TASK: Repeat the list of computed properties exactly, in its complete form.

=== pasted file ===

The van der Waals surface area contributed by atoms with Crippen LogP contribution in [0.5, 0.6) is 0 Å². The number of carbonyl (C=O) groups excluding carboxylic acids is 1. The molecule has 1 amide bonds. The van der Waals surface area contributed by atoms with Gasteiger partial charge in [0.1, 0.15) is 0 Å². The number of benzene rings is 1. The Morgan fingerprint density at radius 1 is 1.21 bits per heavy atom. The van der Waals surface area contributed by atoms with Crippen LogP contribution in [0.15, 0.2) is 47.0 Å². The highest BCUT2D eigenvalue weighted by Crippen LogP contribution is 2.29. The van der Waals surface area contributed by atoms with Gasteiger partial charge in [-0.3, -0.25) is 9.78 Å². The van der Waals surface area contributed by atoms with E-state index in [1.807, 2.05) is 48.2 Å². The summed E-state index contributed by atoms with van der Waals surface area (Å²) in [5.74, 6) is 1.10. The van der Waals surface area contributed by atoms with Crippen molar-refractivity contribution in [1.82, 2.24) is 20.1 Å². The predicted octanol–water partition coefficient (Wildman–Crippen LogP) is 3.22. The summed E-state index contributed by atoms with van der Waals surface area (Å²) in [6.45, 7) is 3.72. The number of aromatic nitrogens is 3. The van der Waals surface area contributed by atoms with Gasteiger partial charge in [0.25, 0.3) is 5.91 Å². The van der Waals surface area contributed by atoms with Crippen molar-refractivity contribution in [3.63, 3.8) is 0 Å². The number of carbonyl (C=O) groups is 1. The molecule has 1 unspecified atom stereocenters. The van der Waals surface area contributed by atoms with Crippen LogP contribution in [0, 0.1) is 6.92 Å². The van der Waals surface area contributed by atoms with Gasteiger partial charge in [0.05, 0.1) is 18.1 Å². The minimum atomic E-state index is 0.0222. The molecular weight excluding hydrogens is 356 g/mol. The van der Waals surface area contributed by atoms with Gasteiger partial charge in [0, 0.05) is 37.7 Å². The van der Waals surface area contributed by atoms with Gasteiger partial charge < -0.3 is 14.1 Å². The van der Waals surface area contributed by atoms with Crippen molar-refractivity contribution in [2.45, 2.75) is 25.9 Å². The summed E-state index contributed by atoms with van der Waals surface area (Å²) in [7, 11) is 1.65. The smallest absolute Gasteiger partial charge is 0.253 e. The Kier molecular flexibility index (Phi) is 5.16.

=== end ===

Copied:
The van der Waals surface area contributed by atoms with Crippen LogP contribution in [0.5, 0.6) is 0 Å². The number of carbonyl (C=O) groups excluding carboxylic acids is 1. The molecule has 1 amide bonds. The van der Waals surface area contributed by atoms with Gasteiger partial charge in [0.1, 0.15) is 0 Å². The number of benzene rings is 1. The Morgan fingerprint density at radius 1 is 1.21 bits per heavy atom. The van der Waals surface area contributed by atoms with Crippen LogP contribution in [0.15, 0.2) is 47.0 Å². The highest BCUT2D eigenvalue weighted by Crippen LogP contribution is 2.29. The van der Waals surface area contributed by atoms with Gasteiger partial charge in [-0.3, -0.25) is 9.78 Å². The van der Waals surface area contributed by atoms with E-state index in [1.807, 2.05) is 48.2 Å². The summed E-state index contributed by atoms with van der Waals surface area (Å²) in [5.74, 6) is 1.10. The van der Waals surface area contributed by atoms with Crippen molar-refractivity contribution in [1.82, 2.24) is 20.1 Å². The predicted octanol–water partition coefficient (Wildman–Crippen LogP) is 3.22. The summed E-state index contributed by atoms with van der Waals surface area (Å²) in [6.45, 7) is 3.72. The number of aromatic nitrogens is 3. The van der Waals surface area contributed by atoms with Gasteiger partial charge in [0.25, 0.3) is 5.91 Å². The van der Waals surface area contributed by atoms with Crippen molar-refractivity contribution in [3.63, 3.8) is 0 Å². The number of carbonyl (C=O) groups is 1. The molecule has 1 unspecified atom stereocenters. The van der Waals surface area contributed by atoms with Crippen LogP contribution in [0, 0.1) is 6.92 Å². The van der Waals surface area contributed by atoms with Gasteiger partial charge in [0.05, 0.1) is 18.1 Å². The minimum atomic E-state index is 0.0222. The molecular weight excluding hydrogens is 356 g/mol. The van der Waals surface area contributed by atoms with Gasteiger partial charge in [0, 0.05) is 37.7 Å². The van der Waals surface area contributed by atoms with Gasteiger partial charge < -0.3 is 14.1 Å². The van der Waals surface area contributed by atoms with Crippen molar-refractivity contribution in [2.45, 2.75) is 25.9 Å². The summed E-state index contributed by atoms with van der Waals surface area (Å²) in [7, 11) is 1.65. The smallest absolute Gasteiger partial charge is 0.253 e. The Kier molecular flexibility index (Phi) is 5.16.